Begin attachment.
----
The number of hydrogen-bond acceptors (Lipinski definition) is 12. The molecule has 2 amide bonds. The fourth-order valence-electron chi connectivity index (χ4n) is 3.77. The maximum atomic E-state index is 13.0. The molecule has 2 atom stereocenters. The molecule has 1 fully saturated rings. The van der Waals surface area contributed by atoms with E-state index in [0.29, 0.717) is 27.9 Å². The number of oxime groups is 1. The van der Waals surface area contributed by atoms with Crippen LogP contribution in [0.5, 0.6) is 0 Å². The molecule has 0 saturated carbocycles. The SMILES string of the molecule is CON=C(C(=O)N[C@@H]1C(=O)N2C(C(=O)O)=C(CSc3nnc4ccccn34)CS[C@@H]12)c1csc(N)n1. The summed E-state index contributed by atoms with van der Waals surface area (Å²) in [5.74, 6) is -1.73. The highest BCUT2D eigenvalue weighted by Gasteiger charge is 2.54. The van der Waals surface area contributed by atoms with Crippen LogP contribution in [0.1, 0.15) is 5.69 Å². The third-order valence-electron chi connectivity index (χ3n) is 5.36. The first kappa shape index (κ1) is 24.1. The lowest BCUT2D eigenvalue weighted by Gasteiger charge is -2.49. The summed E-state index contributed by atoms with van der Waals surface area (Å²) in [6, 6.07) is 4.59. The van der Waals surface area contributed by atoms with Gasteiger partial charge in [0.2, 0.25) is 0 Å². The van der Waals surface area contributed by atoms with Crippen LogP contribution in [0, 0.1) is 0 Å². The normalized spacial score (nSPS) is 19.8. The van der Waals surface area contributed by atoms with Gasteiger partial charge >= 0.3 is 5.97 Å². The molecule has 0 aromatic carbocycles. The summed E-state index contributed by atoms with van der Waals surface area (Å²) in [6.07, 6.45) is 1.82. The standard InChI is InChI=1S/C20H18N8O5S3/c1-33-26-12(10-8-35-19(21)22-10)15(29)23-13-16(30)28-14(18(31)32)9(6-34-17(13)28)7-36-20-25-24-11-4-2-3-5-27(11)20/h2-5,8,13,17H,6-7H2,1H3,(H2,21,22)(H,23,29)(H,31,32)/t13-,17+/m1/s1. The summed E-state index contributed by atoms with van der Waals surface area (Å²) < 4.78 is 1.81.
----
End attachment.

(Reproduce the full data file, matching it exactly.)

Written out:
The number of hydrogen-bond acceptors (Lipinski definition) is 12. The molecule has 2 amide bonds. The fourth-order valence-electron chi connectivity index (χ4n) is 3.77. The maximum atomic E-state index is 13.0. The molecule has 2 atom stereocenters. The molecule has 1 fully saturated rings. The van der Waals surface area contributed by atoms with E-state index in [0.29, 0.717) is 27.9 Å². The number of oxime groups is 1. The van der Waals surface area contributed by atoms with Crippen LogP contribution in [0.5, 0.6) is 0 Å². The molecule has 0 saturated carbocycles. The SMILES string of the molecule is CON=C(C(=O)N[C@@H]1C(=O)N2C(C(=O)O)=C(CSc3nnc4ccccn34)CS[C@@H]12)c1csc(N)n1. The summed E-state index contributed by atoms with van der Waals surface area (Å²) in [5.74, 6) is -1.73. The highest BCUT2D eigenvalue weighted by Gasteiger charge is 2.54. The van der Waals surface area contributed by atoms with Crippen LogP contribution in [0.1, 0.15) is 5.69 Å². The third-order valence-electron chi connectivity index (χ3n) is 5.36. The first kappa shape index (κ1) is 24.1. The lowest BCUT2D eigenvalue weighted by Gasteiger charge is -2.49. The summed E-state index contributed by atoms with van der Waals surface area (Å²) in [6, 6.07) is 4.59. The van der Waals surface area contributed by atoms with Gasteiger partial charge in [0.2, 0.25) is 0 Å². The van der Waals surface area contributed by atoms with Crippen LogP contribution in [0, 0.1) is 0 Å². The normalized spacial score (nSPS) is 19.8. The van der Waals surface area contributed by atoms with Gasteiger partial charge >= 0.3 is 5.97 Å². The molecule has 0 aromatic carbocycles. The summed E-state index contributed by atoms with van der Waals surface area (Å²) in [6.07, 6.45) is 1.82. The standard InChI is InChI=1S/C20H18N8O5S3/c1-33-26-12(10-8-35-19(21)22-10)15(29)23-13-16(30)28-14(18(31)32)9(6-34-17(13)28)7-36-20-25-24-11-4-2-3-5-27(11)20/h2-5,8,13,17H,6-7H2,1H3,(H2,21,22)(H,23,29)(H,31,32)/t13-,17+/m1/s1. The summed E-state index contributed by atoms with van der Waals surface area (Å²) < 4.78 is 1.81.